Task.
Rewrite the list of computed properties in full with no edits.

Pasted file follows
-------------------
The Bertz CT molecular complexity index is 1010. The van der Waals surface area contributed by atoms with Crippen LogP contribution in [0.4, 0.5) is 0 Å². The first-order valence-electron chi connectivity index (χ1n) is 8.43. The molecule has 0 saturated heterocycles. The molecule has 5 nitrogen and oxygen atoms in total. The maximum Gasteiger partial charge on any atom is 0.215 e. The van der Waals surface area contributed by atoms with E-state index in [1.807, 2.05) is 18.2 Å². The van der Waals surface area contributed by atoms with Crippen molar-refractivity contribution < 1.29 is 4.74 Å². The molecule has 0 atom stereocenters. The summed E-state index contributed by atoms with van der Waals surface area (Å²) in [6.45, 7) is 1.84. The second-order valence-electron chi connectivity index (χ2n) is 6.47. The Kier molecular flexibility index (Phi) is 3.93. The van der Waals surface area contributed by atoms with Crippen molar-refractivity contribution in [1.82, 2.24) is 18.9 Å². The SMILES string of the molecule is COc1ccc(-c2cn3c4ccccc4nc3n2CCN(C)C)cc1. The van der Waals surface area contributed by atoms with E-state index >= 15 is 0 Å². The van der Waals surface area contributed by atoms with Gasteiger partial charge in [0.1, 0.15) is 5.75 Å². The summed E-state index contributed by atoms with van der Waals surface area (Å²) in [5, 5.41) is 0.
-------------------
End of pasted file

The Bertz CT molecular complexity index is 1010. The van der Waals surface area contributed by atoms with Crippen LogP contribution in [0.4, 0.5) is 0 Å². The first-order valence-electron chi connectivity index (χ1n) is 8.43. The molecule has 0 saturated heterocycles. The molecule has 5 nitrogen and oxygen atoms in total. The maximum Gasteiger partial charge on any atom is 0.215 e. The van der Waals surface area contributed by atoms with E-state index in [1.807, 2.05) is 18.2 Å². The van der Waals surface area contributed by atoms with Crippen molar-refractivity contribution < 1.29 is 4.74 Å². The molecule has 0 atom stereocenters. The summed E-state index contributed by atoms with van der Waals surface area (Å²) in [6.45, 7) is 1.84. The second-order valence-electron chi connectivity index (χ2n) is 6.47. The Kier molecular flexibility index (Phi) is 3.93. The van der Waals surface area contributed by atoms with Crippen molar-refractivity contribution in [1.82, 2.24) is 18.9 Å². The SMILES string of the molecule is COc1ccc(-c2cn3c4ccccc4nc3n2CCN(C)C)cc1. The van der Waals surface area contributed by atoms with E-state index >= 15 is 0 Å². The van der Waals surface area contributed by atoms with Gasteiger partial charge in [0.1, 0.15) is 5.75 Å². The summed E-state index contributed by atoms with van der Waals surface area (Å²) in [5, 5.41) is 0.